Holmes, 19 at the time of Theranos’ inception, fascinates in the way that Mark Zuckerberg or Steve Jobs have done. She in fact idolized Jobs, and based on her business practices seemed more determined to become the next Steve Jobs than successfully revolutionizing healthcare. If Theranos had created what they set out to create, she would have been recognized as an exceptional thinker who ushered in a transformative piece of tech, just as Jobs did with smartphones.
The Hulu original series does a lot to capture the energy of Silicon Valley and show how Elizabeth Holmes became swept up in it. When asked to describe herself, she says with off-putting intensity, “mission-oriented.” That same indifference to anything but the mission that has made Jobs and Zuckerberg subjects of controversy drives Holmes to make things happen her way by any means necessary. When her back is against the wall (mind you, Holmes’ version of having her back against the wall is not having quite enough millionaire friends to fund research on a biologically impossible piece of tech), those means are repeatedly lying to investors.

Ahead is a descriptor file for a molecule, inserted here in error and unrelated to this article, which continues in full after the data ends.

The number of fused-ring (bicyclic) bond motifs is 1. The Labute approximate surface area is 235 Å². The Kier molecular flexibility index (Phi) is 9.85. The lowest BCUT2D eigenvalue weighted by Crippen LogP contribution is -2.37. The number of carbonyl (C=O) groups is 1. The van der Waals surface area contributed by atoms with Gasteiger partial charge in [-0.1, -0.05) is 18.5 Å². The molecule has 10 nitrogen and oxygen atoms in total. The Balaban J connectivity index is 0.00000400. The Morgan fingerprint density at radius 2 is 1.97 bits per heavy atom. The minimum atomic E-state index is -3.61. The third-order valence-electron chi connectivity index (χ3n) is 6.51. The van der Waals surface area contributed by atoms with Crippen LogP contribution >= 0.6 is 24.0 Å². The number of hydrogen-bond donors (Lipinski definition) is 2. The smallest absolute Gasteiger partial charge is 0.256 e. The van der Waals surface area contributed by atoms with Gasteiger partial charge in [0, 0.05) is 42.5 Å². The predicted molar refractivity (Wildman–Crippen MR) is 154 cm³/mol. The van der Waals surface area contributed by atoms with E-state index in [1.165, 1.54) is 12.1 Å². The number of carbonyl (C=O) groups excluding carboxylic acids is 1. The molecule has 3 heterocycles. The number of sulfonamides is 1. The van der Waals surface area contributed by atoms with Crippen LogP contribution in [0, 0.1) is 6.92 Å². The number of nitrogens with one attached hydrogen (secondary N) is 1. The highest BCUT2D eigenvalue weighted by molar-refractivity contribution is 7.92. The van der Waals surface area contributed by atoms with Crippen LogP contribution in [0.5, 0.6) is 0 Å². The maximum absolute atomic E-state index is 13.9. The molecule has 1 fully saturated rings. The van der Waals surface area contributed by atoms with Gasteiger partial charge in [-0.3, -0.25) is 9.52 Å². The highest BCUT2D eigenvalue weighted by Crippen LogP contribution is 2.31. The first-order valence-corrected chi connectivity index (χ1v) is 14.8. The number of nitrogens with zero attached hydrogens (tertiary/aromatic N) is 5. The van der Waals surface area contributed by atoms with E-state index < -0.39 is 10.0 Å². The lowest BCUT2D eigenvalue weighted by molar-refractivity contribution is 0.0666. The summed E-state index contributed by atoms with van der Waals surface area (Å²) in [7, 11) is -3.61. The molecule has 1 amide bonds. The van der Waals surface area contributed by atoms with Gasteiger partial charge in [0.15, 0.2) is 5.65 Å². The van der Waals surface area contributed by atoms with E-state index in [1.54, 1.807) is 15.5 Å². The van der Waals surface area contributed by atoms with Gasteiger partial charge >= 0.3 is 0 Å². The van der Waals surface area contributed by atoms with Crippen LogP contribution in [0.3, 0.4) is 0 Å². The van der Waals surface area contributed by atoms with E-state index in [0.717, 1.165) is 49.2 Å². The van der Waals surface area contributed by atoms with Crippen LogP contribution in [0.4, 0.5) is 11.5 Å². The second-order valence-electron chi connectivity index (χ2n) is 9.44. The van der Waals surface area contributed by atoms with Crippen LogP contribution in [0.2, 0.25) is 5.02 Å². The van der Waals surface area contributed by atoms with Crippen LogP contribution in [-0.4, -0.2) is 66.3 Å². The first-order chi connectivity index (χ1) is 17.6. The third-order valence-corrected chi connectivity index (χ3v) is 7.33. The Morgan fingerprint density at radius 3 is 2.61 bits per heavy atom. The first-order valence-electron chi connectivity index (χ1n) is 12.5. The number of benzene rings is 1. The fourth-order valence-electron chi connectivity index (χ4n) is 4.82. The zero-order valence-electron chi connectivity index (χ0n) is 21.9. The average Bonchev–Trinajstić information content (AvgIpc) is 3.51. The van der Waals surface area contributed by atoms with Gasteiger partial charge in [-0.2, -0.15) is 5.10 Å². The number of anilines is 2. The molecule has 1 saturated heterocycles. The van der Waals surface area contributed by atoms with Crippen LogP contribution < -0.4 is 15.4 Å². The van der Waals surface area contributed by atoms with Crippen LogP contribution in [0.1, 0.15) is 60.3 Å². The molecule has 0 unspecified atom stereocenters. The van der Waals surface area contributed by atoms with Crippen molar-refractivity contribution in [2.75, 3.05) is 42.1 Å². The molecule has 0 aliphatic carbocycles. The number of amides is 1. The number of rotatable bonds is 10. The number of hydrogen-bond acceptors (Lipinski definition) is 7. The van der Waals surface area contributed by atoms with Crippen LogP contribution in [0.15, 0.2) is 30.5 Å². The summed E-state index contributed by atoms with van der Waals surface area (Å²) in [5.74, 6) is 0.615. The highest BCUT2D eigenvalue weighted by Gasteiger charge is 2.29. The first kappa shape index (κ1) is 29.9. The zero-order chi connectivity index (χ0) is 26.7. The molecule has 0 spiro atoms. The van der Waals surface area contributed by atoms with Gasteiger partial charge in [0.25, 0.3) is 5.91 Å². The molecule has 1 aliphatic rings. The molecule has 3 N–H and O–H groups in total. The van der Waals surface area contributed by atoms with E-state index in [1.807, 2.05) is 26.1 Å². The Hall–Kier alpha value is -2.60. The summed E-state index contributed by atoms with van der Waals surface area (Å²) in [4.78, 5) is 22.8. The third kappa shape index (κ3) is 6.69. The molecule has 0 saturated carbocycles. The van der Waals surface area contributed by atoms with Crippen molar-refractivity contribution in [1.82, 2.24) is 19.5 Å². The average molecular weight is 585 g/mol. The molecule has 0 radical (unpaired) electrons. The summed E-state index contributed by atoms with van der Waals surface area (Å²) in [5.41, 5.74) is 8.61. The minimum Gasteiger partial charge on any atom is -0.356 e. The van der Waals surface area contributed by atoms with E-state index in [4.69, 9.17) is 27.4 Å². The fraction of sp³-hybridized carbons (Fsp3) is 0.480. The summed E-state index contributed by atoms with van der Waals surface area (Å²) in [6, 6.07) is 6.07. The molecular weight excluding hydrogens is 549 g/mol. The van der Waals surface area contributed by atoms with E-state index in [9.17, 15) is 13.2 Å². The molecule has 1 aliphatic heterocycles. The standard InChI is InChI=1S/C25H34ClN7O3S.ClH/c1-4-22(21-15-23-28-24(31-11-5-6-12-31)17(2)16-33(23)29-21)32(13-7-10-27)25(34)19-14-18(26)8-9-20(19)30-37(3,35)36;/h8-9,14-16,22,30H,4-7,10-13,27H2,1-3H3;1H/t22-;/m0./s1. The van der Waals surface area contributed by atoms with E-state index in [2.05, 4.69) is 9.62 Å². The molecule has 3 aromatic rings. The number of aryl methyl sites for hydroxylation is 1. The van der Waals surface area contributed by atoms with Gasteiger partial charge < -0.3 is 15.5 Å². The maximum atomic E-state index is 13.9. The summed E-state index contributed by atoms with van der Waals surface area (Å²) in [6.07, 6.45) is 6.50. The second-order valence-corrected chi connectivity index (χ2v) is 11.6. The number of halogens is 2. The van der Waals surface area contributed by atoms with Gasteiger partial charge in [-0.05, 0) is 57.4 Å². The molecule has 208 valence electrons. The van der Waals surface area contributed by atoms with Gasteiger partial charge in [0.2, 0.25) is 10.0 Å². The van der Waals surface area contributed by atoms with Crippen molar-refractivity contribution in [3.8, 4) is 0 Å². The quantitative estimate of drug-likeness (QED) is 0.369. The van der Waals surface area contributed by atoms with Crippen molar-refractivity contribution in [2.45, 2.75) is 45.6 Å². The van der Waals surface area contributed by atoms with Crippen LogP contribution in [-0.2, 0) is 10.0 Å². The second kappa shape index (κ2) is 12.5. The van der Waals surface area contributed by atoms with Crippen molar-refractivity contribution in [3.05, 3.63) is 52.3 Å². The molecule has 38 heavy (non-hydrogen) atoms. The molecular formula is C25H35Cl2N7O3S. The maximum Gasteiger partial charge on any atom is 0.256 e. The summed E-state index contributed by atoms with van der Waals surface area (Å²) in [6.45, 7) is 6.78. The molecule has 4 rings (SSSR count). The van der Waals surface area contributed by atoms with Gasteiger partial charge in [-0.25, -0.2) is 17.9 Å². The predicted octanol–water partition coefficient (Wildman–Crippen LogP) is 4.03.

The show focuses on the factors that fueled Holme’s ambition, which became her eventual downfall. In the first three episodes, we see the impact that the Enron scandal had on her father, how being an outsider led her to the abusive “Sunny” Balwani, played by Naveen Andrews, and she outlines the dilemma that leads her to lie to investors: she needs money to fund research, but she can’t get the money without first having researched enough to create a working prototype. The show doesn’t delve into these moments as dramas of their own, however. It uses them as beats in Holmes’ story, focusing more on where she’s at when they happen, and how she reacts. The show even touches on the rape Holmes experienced while at Stanford.